Thomas Leonard Henderson (1887-1933)
Sunderland man served with the Canadian Army Service Corps in France
Thomas was born in 1887. He was the second son of George Henderson and his second wife, widow Harriet Henderson nee Liddell, formerly Best, who had married in 1885. Harriet had two sons, Mark and John, from her first marriage. In 1891 they were all living together in Harriet’s old home in Hylton Street, Bishopwearmouth, Sunderland. Ten years later Harriet was a widow again and she and her second family were living in Cleveland Road taking in boarders to make ends meet. In March 1907, aged 19, Thomas sailed from Glasgow, Lanarkshire to Halifax, Nova Scotia on board the SS Laurentic intending to start a new life as a farm labourer in Canada. By 1913 he was living in Manitoba.
In February 1916 Thomas enlisted in the Canadian Expeditionary Force (CEF) in his home town of Winnipeg where he had spent three years as a member of the active militia the 90th Regiment (Winnipeg Rifles). Leaving his job as a moulder, Thomas gave his mother in Sunderland as his next of kin, made his will out in favour of his brother Cecil, and became Private 186835 of the 90th Battalion (Winnipeg Rifles). He embarked for England on 31 May 1916 where the 90th was absorbed by the 11th Reserve Battalion on 19 July to provide reinforcements to the Canadian Corps in the field. However, Thomas was transferred to the Canadian Army Service Corps (CASC) Training Depot at Witley Camp near Godalming, Surrey. The main duties of the CASC in France centred on the transport and supply of food, ammunition, equipment and stores; whilst in England, the CASC were also responsible for feeding the troops.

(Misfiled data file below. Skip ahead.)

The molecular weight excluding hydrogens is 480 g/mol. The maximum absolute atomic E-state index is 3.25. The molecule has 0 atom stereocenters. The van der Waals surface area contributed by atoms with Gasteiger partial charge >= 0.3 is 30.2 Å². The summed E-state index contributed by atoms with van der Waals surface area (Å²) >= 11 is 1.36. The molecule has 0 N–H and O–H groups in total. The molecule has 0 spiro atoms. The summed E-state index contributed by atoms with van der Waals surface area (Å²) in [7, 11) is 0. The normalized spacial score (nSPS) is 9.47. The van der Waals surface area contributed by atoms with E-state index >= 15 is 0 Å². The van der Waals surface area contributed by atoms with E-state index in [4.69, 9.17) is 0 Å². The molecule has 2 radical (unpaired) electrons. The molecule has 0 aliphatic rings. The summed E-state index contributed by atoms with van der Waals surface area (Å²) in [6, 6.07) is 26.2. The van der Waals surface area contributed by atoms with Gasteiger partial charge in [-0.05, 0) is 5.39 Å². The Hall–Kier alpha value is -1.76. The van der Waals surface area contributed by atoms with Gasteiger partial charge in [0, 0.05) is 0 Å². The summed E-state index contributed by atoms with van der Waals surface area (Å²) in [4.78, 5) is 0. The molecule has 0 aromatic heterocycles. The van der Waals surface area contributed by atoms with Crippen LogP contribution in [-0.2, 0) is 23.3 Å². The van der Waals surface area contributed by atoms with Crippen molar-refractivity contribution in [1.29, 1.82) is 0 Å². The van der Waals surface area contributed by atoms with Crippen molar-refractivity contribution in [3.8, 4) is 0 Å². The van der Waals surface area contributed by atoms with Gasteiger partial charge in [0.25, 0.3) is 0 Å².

A year after his enlistment Thomas was transferred to the newly created 5th Divisional Train of the CASC and then in April 1918 he was posted to France with the 3rd Divisional Train. He remained with them until being transferred to the 4th Divisional Train in February 1919 and then back to England on 17 May 1919. His return to Canada was delayed by a stay in the Canadian Special Hospital at Witley with gonorrhoea and he eventually returned in mid-August for demobilisation on 27 September 1919. Thomas remained in Winnipeg and found work as a merchant. He died on 8 June 1933 and is buried in Brookside Cemetery, Winnipeg.
Civil Parish: Sunderland
Birth date: 20-Aug-1887
Death date: 08-Jun-1933
Armed force/civilian: Army
Residence: 29 Hylton Street, Bishopwearmouth (1887 birthplace)
40 Cleveland Road, Sunderland (1901 census)
403 Furby Street, Winnipeg, Manitoba, Canada (1916 enlistment papers)
385 Aikins Street, Winnipeg, Manitoba, Canada (1921 Canadian census)
182 Langside Street, Winnipeg, Manitoba, Canada (service record)
45 Hargrave Street, Winnipeg, Manitoba, Canada (service record)
Religion: Church of England
Employment: Moulder (1916 enlistment papers)
Merchant (1921 Canadian census)
Family: Parents: George Henderson, Harriet Henderson nee Liddell formerly Best
Siblings: Cecil George Henderson
Step-siblings; Mark Liddell Best, John M Best
90th Regiment (Winnipeg Rifles) (pre-war militia)
90th Battalion (Winnipeg Rifles) Canadian Expeditionary Force
11th Reserve Battalion Canadian Expeditionary Force
Canadian Army Supply Corps Training Depot
5th Divisional Train, Canadian Army Supply Corps
3rd Divisional Train, Canadian Army Supply Corps
4th Divisional Train, Canadian Army Supply Corps
Medal(s): British War Medal
Contributed by Jean Longstaff, Durham
Comments on this story
There are no comments on this story yet.